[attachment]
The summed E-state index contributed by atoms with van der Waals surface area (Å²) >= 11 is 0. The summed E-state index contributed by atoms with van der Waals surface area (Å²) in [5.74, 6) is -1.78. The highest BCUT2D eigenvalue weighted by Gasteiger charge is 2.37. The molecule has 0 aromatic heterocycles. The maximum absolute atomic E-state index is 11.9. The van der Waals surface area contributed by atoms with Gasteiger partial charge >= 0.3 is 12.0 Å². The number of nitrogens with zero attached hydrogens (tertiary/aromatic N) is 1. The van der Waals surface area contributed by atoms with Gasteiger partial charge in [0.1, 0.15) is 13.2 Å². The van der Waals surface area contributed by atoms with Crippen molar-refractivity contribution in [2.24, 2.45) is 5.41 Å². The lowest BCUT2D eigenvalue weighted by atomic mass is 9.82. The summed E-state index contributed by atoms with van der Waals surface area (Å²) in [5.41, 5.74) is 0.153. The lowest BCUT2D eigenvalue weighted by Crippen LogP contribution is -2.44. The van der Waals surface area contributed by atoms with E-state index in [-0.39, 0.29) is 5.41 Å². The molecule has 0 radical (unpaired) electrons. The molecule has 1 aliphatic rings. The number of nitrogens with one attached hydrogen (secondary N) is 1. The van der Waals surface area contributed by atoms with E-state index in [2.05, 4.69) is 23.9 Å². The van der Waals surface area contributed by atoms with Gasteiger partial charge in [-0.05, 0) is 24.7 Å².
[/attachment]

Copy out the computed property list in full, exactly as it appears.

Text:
The summed E-state index contributed by atoms with van der Waals surface area (Å²) >= 11 is 0. The summed E-state index contributed by atoms with van der Waals surface area (Å²) in [5.74, 6) is -1.78. The highest BCUT2D eigenvalue weighted by Gasteiger charge is 2.37. The molecule has 0 aromatic heterocycles. The maximum absolute atomic E-state index is 11.9. The van der Waals surface area contributed by atoms with Gasteiger partial charge >= 0.3 is 12.0 Å². The number of nitrogens with zero attached hydrogens (tertiary/aromatic N) is 1. The van der Waals surface area contributed by atoms with Gasteiger partial charge in [0.1, 0.15) is 13.2 Å². The van der Waals surface area contributed by atoms with Crippen molar-refractivity contribution in [2.24, 2.45) is 5.41 Å². The lowest BCUT2D eigenvalue weighted by atomic mass is 9.82. The summed E-state index contributed by atoms with van der Waals surface area (Å²) in [5.41, 5.74) is 0.153. The lowest BCUT2D eigenvalue weighted by Crippen LogP contribution is -2.44. The van der Waals surface area contributed by atoms with E-state index in [-0.39, 0.29) is 5.41 Å². The molecule has 0 radical (unpaired) electrons. The molecule has 1 aliphatic rings. The number of nitrogens with one attached hydrogen (secondary N) is 1. The van der Waals surface area contributed by atoms with E-state index in [2.05, 4.69) is 23.9 Å². The van der Waals surface area contributed by atoms with Gasteiger partial charge in [-0.05, 0) is 24.7 Å².